The study, published this week in the British Journal of Criminology, suggests that, although treatment is effective in reducing offending by drug users, it can be equally effective for people who enter treatment as an alternative to imprisonment, leading to reductions of almost three quarters in the average frequency of offending.
The researchers (Alex Stevens and Neil Hunt from the European Institute of Social Services, University of Kent, and Tim McSweeney and Paul Turnbull from the Institute for Criminal Policy Research, King’s College London) studied a group of drug dependent offenders who went through Drug Treatment and Testing Orders (DTTOs) in services across London and Kent, and compared them to a group of dependent drug users who entered treatment ‘voluntarily’ at the same treatment centres.
Alex Stevens explained: ‘Our research has shown that people on DTTOs were as likely to reduce their offending and drug use as people who entered treatment ‘voluntarily’. On average, those sentenced to a DTTO reported a 71% reduction in the frequency of offending between the time of arrest and 18 months after they started treatment. The sharpest fall in offending occurred in the first six months of treatment. There were similar reductions in the frequency of drug use and in the money they spent on drugs.’
Tim McSweeney added: ‘We also discovered that offenders on DTTOs were as motivated to change as people who ‘volunteered’ for treatment. However, there were ongoing problems in the delivery of the DTTO programmes, particularly in co-ordinating the work of the courts, the probation service and treatment agencies, which limited their effectiveness. Even with these problems, it seems that the treatment provided to drug dependent offenders was effective in reducing their offending and drug use.’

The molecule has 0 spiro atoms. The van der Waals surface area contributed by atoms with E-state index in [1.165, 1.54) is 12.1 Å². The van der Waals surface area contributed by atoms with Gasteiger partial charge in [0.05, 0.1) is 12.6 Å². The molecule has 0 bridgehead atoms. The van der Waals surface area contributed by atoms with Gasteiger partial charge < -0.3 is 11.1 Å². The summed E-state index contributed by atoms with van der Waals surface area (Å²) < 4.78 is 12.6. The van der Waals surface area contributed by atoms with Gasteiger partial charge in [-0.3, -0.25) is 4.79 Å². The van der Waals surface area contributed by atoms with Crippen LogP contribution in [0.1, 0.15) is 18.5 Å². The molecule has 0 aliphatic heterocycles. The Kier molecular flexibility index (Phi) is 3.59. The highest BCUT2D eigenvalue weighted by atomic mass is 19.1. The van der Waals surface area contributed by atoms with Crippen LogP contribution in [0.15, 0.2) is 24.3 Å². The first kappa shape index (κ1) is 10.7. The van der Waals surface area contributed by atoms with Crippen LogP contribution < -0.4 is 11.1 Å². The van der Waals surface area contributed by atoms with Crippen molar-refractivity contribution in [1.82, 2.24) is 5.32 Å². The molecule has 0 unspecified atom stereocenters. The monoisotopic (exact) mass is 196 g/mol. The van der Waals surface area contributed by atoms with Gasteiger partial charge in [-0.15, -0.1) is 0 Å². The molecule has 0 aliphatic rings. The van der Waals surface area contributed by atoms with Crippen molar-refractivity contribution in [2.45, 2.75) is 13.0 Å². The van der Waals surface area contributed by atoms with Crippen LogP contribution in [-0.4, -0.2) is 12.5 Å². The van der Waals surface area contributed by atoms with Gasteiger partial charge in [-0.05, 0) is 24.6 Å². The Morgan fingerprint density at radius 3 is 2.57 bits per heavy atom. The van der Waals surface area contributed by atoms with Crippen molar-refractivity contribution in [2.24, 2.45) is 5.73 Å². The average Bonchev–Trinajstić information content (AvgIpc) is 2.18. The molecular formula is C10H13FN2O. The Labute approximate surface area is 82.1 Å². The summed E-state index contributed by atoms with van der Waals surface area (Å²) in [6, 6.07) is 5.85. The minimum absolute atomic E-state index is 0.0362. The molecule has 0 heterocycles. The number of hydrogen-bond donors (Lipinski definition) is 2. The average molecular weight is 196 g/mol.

Study relating to materials testing Detecting damages in non-magnetic steel through magnetism
23.07.2018 | Technische Universität Kaiserslautern
Innovative genetic tests for children with developmental disorders and epilepsy
11.07.2018 | Christian-Albrechts-Universität zu Kiel
There are currently great hopes for solid-state batteries. They contain no liquid parts that could leak or catch fire. For this reason, they do not require cooling and are considered to be much safer, more reliable, and longer lasting than traditional lithium-ion batteries. Jülich scientists have now introduced a new concept that allows currents up to ten times greater during charging and discharging than previously described in the literature. The improvement was achieved by a “clever” choice of materials with a focus on consistently good compatibility. All components were made from phosphate compounds, which are well matched both chemically and mechanically.
The low current is considered one of the biggest hurdles in the development of solid-state batteries. It is the reason why the batteries take a relatively long...
New design tool automatically creates nanostructure 3D-print templates for user-given colors
Scientists present work at prestigious SIGGRAPH conference
Most of the objects we see are colored by pigments, but using pigments has disadvantages: such colors can fade, industrial pigments are often toxic, and...
Scientists at the University of California, Los Angeles present new research on a curious cosmic phenomenon known as "whistlers" -- very low frequency packets...
Scientists develop first tool to use machine learning methods to compute flow around interactively designable 3D objects. Tool will be presented at this year’s prestigious SIGGRAPH conference.
When engineers or designers want to test the aerodynamic properties of the newly designed shape of a car, airplane, or other object, they would normally model...
Researchers from TU Graz and their industry partners have unveiled a world first: the prototype of a robot-controlled, high-speed combined charging system (CCS) for electric vehicles that enables series charging of cars in various parking positions.
Global demand for electric vehicles is forecast to rise sharply: by 2025, the number of new vehicle registrations is expected to reach 25 million per year....
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